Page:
Daily Stretch #13: Ask for what you want

Ask for (and get) what you want. Pic by matthew-henry

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Your mind is bothering you now.

It has been bothering you for a long time. The same situation repeats over and over. Like an obsessive director, you imagine different angles and settings. You rehearse the dialogue. You expect the words to be perfect.

But they won’t. Rehashing an imaginary conversation won’t make it real.

You want to quit your job. Maybe, end a longtime relationship. You want to let your friend know how much his words hurt you. You wish to be promoted. Your most charismatic employee needs to know that her constant change of mind is driving everyone crazy. Or you simply wish to draw a line with your pushy in-laws.

Whatever is bothering you now, a conversation in your head, won’t make it go away.

A real conversation will end your problem.

Today’s stretch: ask for what you want

“You can’t ask for what you want unless you know what it is.” — Barbara de Angelis

Rumination, the habit of repeatedly chewing experiences or conversations, is like getting stuck in the sand.

Reliving imaginary conversations won’t solve your problem. Worse indeed, it can negatively affect the outcome of the real discussion. Ruminating is an ineffective coping behavior.

Anticipation causes frustration.

Things never go as planned. Thinking ahead every possible scenario won’t prepare you for a productive conversation.

Go on, schedule that conversation. The first step towards moving into action is to set up the “event.” Regardless, if it’s a call, face-to-face or via email, mark it on the calendar.

Sending an invite will release half of the burden.

Prepare without anticipating too much. Capture what’s bothering you: what’s the real problem you want to solve. Focus on the message you want to convey and the expected outcome.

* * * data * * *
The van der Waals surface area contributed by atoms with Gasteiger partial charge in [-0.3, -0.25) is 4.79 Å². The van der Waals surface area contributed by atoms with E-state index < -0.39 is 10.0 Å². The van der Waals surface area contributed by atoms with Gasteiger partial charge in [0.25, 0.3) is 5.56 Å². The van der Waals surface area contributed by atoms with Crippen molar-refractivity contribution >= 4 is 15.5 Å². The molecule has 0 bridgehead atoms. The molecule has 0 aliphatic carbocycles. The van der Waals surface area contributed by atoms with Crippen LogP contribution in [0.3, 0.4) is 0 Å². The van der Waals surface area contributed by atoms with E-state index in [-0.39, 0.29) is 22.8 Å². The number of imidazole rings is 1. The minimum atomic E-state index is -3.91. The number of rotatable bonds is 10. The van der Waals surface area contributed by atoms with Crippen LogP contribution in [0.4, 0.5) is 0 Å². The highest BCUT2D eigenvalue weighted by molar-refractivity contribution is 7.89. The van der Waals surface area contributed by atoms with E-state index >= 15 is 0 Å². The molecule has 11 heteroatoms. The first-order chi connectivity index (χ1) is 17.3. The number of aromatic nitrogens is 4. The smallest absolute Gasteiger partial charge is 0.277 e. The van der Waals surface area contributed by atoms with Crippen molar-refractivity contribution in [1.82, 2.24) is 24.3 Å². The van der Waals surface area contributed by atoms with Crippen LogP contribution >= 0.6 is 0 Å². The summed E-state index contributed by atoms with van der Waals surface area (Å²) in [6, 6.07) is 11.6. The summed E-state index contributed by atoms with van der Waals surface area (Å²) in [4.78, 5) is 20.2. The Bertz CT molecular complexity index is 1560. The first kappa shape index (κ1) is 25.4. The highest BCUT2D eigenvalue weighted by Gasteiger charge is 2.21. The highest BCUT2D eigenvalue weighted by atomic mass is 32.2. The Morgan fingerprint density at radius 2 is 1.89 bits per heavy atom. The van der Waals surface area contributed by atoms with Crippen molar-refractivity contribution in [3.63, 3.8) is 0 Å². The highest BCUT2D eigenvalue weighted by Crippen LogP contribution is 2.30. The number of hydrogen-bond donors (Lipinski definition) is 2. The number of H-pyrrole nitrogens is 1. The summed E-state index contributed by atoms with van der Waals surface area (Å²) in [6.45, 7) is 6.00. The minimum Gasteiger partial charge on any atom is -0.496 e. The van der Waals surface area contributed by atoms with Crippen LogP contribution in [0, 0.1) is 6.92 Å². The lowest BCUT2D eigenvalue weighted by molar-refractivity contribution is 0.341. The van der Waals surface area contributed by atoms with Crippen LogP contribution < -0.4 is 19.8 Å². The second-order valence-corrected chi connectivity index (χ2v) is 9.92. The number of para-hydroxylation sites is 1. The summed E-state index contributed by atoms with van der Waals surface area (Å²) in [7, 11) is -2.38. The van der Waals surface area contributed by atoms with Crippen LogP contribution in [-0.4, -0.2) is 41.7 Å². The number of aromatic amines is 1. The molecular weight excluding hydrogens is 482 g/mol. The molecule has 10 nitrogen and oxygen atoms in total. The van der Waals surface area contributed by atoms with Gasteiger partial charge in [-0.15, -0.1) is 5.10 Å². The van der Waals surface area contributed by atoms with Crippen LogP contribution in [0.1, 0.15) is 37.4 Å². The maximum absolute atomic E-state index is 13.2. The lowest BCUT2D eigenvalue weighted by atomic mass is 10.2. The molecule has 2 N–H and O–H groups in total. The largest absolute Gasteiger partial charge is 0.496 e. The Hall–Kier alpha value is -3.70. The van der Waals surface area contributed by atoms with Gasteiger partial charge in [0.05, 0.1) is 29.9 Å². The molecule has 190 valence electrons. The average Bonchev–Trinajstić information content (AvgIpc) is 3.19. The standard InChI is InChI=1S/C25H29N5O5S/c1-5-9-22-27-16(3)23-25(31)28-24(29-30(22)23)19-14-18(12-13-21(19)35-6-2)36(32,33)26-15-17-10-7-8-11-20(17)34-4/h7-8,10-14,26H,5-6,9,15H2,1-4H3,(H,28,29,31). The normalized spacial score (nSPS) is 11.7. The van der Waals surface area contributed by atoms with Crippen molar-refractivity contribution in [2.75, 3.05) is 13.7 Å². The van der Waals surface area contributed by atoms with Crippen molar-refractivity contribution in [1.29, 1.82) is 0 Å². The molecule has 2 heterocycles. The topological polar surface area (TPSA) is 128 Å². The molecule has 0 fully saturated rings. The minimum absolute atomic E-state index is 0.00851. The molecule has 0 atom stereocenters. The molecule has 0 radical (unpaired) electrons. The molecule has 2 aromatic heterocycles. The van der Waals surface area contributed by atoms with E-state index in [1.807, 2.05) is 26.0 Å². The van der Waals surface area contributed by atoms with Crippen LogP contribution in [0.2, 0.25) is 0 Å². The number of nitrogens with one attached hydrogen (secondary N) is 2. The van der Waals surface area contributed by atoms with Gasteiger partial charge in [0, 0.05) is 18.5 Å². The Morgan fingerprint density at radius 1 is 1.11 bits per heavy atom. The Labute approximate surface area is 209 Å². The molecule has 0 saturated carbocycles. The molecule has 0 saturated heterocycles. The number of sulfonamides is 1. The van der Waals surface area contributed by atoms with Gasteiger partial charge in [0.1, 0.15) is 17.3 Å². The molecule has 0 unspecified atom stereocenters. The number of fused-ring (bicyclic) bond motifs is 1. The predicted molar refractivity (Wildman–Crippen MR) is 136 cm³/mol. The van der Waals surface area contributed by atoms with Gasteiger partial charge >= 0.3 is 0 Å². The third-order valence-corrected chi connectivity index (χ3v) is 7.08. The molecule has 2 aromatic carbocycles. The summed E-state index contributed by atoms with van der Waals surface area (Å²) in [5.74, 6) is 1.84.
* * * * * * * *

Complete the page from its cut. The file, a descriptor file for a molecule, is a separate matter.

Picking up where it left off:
When you have the real conversation, stay focused.

Avoid providing too many details or over-sharing your feelings; it can distract the other person from understanding what you are asking for.

Overcome excuses and fear

“No one can make you feel inferior without your consent.” — Eleanor Roosevelt

We postpone conversations because we fear other people’s reactions.

The truth is, we are afraid of ourselves. Self-doubt holds us back. We are not sure if we are worth what we want to ask for. That’s why we postpone conversations.

It’s not what other people think that’s holding you back. It’s what you think you are not.

Today’s stretch: ask for (and get) what you want.

Schedule that meeting. Mute your self-doubt. Have that conversation. Remember what you are worth. Ask what you deserve.

Stretch, reflect & grow

What was holding you back from having that conversation?

What was your real fear?

How did you cross the line and finally scheduled the conversation?

Were you able to convey your message? What can you do better next time?

Before You Go

Change happens one stretch at a time. Daily exercises to grow beyond your comfort zone.

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